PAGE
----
Illustration: Ashley Siebels
Looking out my office window, I’ll stare at the boats moving slowly against the water, thinking about how I’m going to write this story. I’m visualizing myself crossing a finish line where accolades and friends await me, cheering the results. I indulge in that fantasy because it lets my mind escape the blank page before me and inhabit a fantasy world of personal success.
I digress. What had me thinking about all this is a new study on daydreaming that says letting your mind wander can be a positive activity that can spark new ideas and help you think through problems.
Daydreaming makes us more controlled in our everyday lives
University of North Carolina Greensboro psychologist Michael Kane found this out by observing the daydreams of 274 undergraduates at UNC-Greensboro.
For a week, Kane’s researchers asked these college students about their daydreams in a lab setting and outside of it. They were testing the contents of our daydreams and if they affected our ability to executive function, or remember things despite distractions.
The researchers found that in the controlled lab setting, the students who were “zoning out” were more neurotic.
But out in the real world, these college daydreamers showed better executive functioning skills and were able to focus when the context called for it. Moreover, outside of the lab setting, the researchers found that daydreamers who let their mind wander in their daily lives were more open to different experiences.
That sounds vague, but it’s a secret skill that predicts someone’s future: openness to experience has been shown to be the strongest personality predictor of creative success.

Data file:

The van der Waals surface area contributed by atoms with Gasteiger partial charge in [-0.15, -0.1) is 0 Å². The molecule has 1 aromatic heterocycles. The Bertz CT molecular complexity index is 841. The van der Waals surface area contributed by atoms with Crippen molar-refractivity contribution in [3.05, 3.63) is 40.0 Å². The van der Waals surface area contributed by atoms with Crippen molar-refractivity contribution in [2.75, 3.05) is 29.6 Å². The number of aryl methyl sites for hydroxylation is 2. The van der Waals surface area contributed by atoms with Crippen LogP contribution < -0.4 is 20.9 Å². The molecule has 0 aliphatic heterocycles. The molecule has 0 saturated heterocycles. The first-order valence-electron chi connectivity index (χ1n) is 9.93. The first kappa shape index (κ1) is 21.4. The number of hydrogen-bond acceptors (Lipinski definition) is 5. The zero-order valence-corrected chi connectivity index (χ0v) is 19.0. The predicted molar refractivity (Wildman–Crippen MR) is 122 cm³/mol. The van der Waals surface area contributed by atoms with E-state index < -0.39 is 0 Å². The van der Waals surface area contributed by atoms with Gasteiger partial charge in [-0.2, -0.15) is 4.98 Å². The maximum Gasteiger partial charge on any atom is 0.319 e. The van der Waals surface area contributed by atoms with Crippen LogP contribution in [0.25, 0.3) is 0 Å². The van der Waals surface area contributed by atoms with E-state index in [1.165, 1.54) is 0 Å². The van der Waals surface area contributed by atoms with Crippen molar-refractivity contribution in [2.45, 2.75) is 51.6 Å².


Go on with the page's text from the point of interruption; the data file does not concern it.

A wandering mind helps one’s mindfulness too. Daniel Goleman’s book Focus: The Hidden Driver of Excellence has also linked daydreaming to positive self-reflection and the ability to incubate new ideas without judgment.
Here’s how to do this healthily
We’re all daydreamers. A 2010 study found that almost half of us do it.
But daydreaming has long been a stigmatized activity. Think of the words associated with it like airhead, ditz and flake. Or think of stories like Amélie or The Secret Life of Walter Mitty, in which daydreaming is seen as a fanciful and ridiculous distraction from participating in the real world. German even has a word for the daydreamer who always has his head in the clouds and can’t be relied on for practical purposes: the luftmensch.
Author Scott Barry Kaufman calls this “poor attention control daydreaming,” which means the daydreamer cannot focus on “either the external environment or an ongoing train of thought.” There’s also a kind of daydreaming in which we picture catastrophic or high-stress scenarios; needless to say, you don’t want to do that kind.
But Kaufman says we should strive for “positive-constructive daydreaming,” which means showing an “openness to experience” that reflects a drive to “explore ideas, imagination, feelings, and sensations.”
To get that kind of daydream — and its attendant success — think of the daydream as “autobiographical planning,” Kaufman has said.
Specifically, picture “the setting and anticipation of personally relevant future goals and mental simulation of possible future scenarios, including the emotional reactions of others and ourselves in response to the imagined events.” (Yes, much like my dreams of glory upon finishing this article).
So raise a glass to the airheads. Under the right contexts, leaving your head in the clouds is a way to healthily explore the success you could one day be. Just remember to put it into action.